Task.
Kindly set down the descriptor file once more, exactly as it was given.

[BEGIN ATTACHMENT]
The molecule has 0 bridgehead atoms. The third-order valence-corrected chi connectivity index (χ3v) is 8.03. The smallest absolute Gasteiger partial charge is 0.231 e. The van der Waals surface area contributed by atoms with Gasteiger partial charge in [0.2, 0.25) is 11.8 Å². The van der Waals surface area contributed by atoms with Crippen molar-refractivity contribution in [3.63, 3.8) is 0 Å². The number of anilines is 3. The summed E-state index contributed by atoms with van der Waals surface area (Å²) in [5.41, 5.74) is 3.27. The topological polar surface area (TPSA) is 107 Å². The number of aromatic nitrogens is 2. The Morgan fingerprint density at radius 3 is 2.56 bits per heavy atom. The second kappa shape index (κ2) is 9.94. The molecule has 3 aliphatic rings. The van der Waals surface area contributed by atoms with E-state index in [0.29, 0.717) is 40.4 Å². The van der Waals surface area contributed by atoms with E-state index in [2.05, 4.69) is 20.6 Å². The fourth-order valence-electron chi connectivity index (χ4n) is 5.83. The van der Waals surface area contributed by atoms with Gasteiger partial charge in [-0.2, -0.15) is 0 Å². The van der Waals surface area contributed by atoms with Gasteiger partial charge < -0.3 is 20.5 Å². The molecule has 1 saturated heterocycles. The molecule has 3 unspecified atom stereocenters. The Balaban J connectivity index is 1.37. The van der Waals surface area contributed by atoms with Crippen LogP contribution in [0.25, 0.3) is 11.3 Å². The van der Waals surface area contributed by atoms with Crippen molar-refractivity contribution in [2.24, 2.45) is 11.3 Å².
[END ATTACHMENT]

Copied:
The molecule has 0 bridgehead atoms. The third-order valence-corrected chi connectivity index (χ3v) is 8.03. The smallest absolute Gasteiger partial charge is 0.231 e. The van der Waals surface area contributed by atoms with Gasteiger partial charge in [0.2, 0.25) is 11.8 Å². The van der Waals surface area contributed by atoms with Crippen molar-refractivity contribution in [3.63, 3.8) is 0 Å². The number of anilines is 3. The summed E-state index contributed by atoms with van der Waals surface area (Å²) in [5.41, 5.74) is 3.27. The topological polar surface area (TPSA) is 107 Å². The number of aromatic nitrogens is 2. The Morgan fingerprint density at radius 3 is 2.56 bits per heavy atom. The second kappa shape index (κ2) is 9.94. The molecule has 3 aliphatic rings. The van der Waals surface area contributed by atoms with E-state index in [0.29, 0.717) is 40.4 Å². The van der Waals surface area contributed by atoms with E-state index in [2.05, 4.69) is 20.6 Å². The fourth-order valence-electron chi connectivity index (χ4n) is 5.83. The van der Waals surface area contributed by atoms with Gasteiger partial charge in [-0.2, -0.15) is 0 Å². The van der Waals surface area contributed by atoms with Gasteiger partial charge < -0.3 is 20.5 Å². The molecule has 1 saturated heterocycles. The molecule has 3 unspecified atom stereocenters. The Balaban J connectivity index is 1.37. The van der Waals surface area contributed by atoms with Crippen LogP contribution in [0.25, 0.3) is 11.3 Å². The van der Waals surface area contributed by atoms with Crippen molar-refractivity contribution in [2.24, 2.45) is 11.3 Å².